“Oh my god! I knew it! I always knew it. I was
like Julie is so gay, & people were like oh,
whatever, you just think everybody’s gay because
it’s an all-girls school, but I knew I wasn’t gay, &
I knew most of those girls weren’t gay, so I was
like fuck you, Jasmine, go suck on one of your
Jolly Rancher rings! Do you remember those?
So, how’s it going? Do you have a girlfriend or
something? I have to tell you in college I had a
gay roommate, & she got lucky like every single
night. seriously. I’d come back to the room &
there’d be some ribbon tied around the door,
so I’d have to like hang out by the vending
machines in the lobby looking like a total loser.
I never saw the girls go, though. I guess they
must have gone out the fire escape or
something. Nobody thinks there would be that
many gay girls in Iowa, you know, but I guess
they’re kind of everywhere now. Do you still
live on the West Coast or what? If I were gay,
I would be like San Francisco, here I come, but
truth be told, it’s kind of dirty. My boyfriend took
me there once—we’re actually engaged so
technically he’s my fiancé now, but you know,
he wasn’t then, so—we just walked around a lot &
got some of that good chocolate & saw the seals,
& I was like hey, isn’t there some really cool old prison
that you can see if you take a ferry from here, & then
he was like San Francisco is full of fairies, ha, ha!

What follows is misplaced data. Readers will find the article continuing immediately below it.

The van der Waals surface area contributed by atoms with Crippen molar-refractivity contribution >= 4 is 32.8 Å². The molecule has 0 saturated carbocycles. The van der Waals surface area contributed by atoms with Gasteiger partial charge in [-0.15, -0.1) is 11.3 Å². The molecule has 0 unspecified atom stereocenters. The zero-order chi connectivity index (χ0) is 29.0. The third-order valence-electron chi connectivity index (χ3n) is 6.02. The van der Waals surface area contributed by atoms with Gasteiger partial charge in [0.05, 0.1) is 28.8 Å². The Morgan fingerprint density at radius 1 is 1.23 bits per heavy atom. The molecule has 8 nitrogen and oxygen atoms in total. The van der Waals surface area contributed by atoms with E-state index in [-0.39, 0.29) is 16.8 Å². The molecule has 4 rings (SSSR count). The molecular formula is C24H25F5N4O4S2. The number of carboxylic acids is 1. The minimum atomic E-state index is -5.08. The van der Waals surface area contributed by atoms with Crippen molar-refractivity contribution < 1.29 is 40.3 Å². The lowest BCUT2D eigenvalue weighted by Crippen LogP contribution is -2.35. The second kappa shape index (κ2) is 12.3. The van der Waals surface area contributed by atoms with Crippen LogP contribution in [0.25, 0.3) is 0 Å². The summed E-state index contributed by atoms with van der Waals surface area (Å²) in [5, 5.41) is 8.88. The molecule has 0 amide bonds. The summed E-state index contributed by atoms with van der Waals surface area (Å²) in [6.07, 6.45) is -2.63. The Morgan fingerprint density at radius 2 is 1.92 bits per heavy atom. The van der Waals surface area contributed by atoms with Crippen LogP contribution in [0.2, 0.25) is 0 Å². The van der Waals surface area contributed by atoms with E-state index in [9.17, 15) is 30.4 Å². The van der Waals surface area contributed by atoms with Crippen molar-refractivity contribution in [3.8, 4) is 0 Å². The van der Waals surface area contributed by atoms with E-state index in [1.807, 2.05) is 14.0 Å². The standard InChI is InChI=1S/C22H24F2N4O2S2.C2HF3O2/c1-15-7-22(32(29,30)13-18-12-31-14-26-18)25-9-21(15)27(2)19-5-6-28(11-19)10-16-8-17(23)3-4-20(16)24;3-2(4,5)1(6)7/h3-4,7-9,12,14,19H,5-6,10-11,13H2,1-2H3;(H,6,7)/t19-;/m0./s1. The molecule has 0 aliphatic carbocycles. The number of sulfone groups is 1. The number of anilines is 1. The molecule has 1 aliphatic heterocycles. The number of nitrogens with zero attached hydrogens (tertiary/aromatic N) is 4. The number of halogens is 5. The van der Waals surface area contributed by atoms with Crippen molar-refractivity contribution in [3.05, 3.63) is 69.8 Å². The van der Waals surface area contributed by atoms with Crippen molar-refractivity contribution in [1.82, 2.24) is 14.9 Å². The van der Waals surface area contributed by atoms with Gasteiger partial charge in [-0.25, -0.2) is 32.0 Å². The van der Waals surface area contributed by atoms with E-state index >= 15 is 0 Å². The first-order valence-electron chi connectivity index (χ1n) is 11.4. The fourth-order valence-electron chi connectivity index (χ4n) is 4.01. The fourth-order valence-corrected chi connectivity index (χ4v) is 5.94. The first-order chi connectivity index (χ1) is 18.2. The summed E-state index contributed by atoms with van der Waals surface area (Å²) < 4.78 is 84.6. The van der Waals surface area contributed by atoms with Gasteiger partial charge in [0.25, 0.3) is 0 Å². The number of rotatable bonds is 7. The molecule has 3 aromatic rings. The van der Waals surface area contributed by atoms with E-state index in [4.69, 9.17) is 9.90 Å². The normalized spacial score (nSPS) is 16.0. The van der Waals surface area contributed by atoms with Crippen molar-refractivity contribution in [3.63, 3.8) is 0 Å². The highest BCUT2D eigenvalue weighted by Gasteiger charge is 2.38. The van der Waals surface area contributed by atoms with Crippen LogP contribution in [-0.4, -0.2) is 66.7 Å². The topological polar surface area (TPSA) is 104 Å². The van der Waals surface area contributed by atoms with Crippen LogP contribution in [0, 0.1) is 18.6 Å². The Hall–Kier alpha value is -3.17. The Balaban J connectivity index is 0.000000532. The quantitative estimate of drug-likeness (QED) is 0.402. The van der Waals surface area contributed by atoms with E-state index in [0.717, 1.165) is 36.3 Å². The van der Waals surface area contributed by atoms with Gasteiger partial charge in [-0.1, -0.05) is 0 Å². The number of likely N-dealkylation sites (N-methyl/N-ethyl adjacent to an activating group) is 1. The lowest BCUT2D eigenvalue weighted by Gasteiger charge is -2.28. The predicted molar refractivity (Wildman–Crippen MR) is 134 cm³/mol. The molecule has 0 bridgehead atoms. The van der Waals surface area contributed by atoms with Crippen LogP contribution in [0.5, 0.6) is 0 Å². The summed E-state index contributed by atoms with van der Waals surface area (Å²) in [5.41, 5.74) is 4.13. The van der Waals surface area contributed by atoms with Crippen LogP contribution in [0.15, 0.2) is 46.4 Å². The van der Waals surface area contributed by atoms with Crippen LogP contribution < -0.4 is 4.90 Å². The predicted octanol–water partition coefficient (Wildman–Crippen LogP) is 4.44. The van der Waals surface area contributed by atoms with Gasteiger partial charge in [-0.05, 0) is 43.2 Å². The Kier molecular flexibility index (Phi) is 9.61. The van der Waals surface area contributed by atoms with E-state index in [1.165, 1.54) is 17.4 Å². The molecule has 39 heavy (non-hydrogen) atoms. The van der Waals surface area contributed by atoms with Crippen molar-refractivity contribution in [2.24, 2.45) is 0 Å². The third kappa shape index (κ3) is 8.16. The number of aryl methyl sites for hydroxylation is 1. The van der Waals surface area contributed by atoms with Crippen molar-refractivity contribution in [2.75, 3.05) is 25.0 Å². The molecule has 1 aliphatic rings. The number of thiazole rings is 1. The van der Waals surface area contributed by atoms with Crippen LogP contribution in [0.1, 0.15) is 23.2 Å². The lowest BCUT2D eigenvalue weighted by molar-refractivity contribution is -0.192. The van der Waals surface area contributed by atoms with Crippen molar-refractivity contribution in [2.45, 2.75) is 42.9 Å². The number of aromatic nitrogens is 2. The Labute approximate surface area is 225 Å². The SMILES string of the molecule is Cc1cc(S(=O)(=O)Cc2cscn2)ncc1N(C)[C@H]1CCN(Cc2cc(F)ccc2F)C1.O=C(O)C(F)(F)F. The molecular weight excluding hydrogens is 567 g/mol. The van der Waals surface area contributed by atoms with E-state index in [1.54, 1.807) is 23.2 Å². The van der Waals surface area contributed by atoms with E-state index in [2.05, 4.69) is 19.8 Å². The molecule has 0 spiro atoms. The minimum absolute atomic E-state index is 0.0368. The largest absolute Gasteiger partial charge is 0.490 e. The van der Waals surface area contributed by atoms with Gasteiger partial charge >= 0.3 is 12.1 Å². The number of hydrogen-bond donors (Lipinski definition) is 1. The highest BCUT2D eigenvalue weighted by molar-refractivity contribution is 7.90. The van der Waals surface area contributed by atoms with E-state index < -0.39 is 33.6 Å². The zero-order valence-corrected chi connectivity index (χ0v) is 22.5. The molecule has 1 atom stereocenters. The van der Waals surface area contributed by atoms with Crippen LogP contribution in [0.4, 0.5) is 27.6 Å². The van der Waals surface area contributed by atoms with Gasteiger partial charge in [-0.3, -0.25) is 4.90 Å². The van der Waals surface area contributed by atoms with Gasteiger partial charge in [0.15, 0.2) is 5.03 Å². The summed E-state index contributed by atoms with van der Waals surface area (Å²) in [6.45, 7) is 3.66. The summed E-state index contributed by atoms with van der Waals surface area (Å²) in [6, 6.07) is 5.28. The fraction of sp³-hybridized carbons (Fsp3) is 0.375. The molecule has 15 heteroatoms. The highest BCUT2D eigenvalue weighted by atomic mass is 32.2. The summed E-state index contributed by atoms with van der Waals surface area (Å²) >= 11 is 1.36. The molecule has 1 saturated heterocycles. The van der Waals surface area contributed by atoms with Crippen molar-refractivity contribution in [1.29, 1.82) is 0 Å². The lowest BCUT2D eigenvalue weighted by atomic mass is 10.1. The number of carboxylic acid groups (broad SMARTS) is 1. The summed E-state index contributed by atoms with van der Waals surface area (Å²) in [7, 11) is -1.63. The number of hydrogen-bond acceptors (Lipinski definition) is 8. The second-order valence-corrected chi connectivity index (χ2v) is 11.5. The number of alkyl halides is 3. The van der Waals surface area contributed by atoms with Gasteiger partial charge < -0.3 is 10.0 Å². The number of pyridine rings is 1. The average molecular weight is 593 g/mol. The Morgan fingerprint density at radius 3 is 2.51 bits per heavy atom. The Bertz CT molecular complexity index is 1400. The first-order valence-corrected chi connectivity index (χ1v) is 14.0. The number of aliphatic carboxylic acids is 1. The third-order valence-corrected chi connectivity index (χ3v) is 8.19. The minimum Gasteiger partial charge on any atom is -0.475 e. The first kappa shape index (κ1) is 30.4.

I hope that doesn’t offend you. I mean, I thought
it was funny, but my boyfriend is like totally down
with gay people. He would really like you because
you’re smart & it’s kind of hot when a girl isn’t
into you at all, you know? Well, I guess you would
want a girl to be into you, huh? so scratch that.
But I mean most girls are always trying to get with
him & then I have to be like whoa, hands off, that’s
my man. Sometimes I think it would be so much
easier to be gay. It would just take all the pressure
off. I wouldn’t have to get my hair done or worry
how my boobs looked, & if somebody called me
fat, I could just be like I’m a lesbian, douchebag.
I mean, seriously, do you even have to wax?
Julie Marie Wade is the author of Wishbone: A Memoir in Fractures (Colgate University Press, 2010; Bywater Books 2014), winner of the Lambda Literary Award in Lesbian Memoir; Without: Poems (Finishing Line Press, 2010); Small Fires: Essays (Sarabande Books, 2011); Postage Due: Poems & Prose Poems (White Pine Press, 2013), winner of the Marie Alexander Poetry Series; and Tremolo: An Essay (Bloom Books, 2013), winner of the Bloom Nonfiction Chapbook Prize. She is a member of the creative writing faculty at Florida International University.
Mary Stone Dockery is the author of One Last Cigarette, a poetry collection, and the chapbooks Blink Finch and The Dopamine Letters. Her poetry and prose has appeared in Stirring: A Literary Collection, Gutter Eloquence, Arts & Letters, Redactions, and others. She earned her MFA from the University of Kansas in 2012. Currently, she lives and writes in St. Joseph, MO, where she teaches English at Missouri Western State University and coordinates the First Thursdays Open Mic at Norty’s Bar and Grill.
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